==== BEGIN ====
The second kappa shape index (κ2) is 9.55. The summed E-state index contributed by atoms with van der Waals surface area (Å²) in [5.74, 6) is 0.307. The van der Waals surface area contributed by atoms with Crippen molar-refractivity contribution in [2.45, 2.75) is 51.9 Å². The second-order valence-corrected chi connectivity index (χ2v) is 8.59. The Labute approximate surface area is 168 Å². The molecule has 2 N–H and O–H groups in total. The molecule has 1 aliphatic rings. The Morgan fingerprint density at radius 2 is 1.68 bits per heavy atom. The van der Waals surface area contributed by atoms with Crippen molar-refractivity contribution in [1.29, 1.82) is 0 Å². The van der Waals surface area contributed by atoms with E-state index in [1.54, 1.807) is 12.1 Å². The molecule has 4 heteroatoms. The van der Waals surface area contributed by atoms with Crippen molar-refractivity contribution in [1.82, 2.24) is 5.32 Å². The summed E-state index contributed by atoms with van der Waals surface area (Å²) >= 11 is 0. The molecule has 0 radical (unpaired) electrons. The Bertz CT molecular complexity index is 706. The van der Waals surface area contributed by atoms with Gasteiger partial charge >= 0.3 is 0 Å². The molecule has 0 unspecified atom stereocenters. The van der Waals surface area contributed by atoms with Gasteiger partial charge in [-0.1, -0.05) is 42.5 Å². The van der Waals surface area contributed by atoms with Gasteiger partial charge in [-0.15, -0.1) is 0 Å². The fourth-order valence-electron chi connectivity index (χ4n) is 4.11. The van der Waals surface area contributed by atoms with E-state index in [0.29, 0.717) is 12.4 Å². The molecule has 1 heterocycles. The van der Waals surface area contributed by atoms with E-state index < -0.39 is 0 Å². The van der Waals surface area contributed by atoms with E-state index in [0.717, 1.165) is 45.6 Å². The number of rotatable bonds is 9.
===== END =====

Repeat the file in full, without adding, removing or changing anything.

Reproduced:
The second kappa shape index (κ2) is 9.55. The summed E-state index contributed by atoms with van der Waals surface area (Å²) in [5.74, 6) is 0.307. The van der Waals surface area contributed by atoms with Crippen molar-refractivity contribution in [2.45, 2.75) is 51.9 Å². The second-order valence-corrected chi connectivity index (χ2v) is 8.59. The Labute approximate surface area is 168 Å². The molecule has 2 N–H and O–H groups in total. The molecule has 1 aliphatic rings. The Morgan fingerprint density at radius 2 is 1.68 bits per heavy atom. The van der Waals surface area contributed by atoms with Crippen molar-refractivity contribution in [1.29, 1.82) is 0 Å². The van der Waals surface area contributed by atoms with E-state index in [1.54, 1.807) is 12.1 Å². The molecule has 4 heteroatoms. The van der Waals surface area contributed by atoms with Crippen molar-refractivity contribution in [1.82, 2.24) is 5.32 Å². The summed E-state index contributed by atoms with van der Waals surface area (Å²) >= 11 is 0. The molecule has 0 radical (unpaired) electrons. The Bertz CT molecular complexity index is 706. The van der Waals surface area contributed by atoms with Gasteiger partial charge >= 0.3 is 0 Å². The molecule has 0 unspecified atom stereocenters. The van der Waals surface area contributed by atoms with Gasteiger partial charge in [-0.1, -0.05) is 42.5 Å². The van der Waals surface area contributed by atoms with Gasteiger partial charge in [-0.15, -0.1) is 0 Å². The fourth-order valence-electron chi connectivity index (χ4n) is 4.11. The van der Waals surface area contributed by atoms with E-state index in [0.29, 0.717) is 12.4 Å². The molecule has 1 heterocycles. The van der Waals surface area contributed by atoms with E-state index < -0.39 is 0 Å². The van der Waals surface area contributed by atoms with E-state index in [0.717, 1.165) is 45.6 Å². The number of rotatable bonds is 9.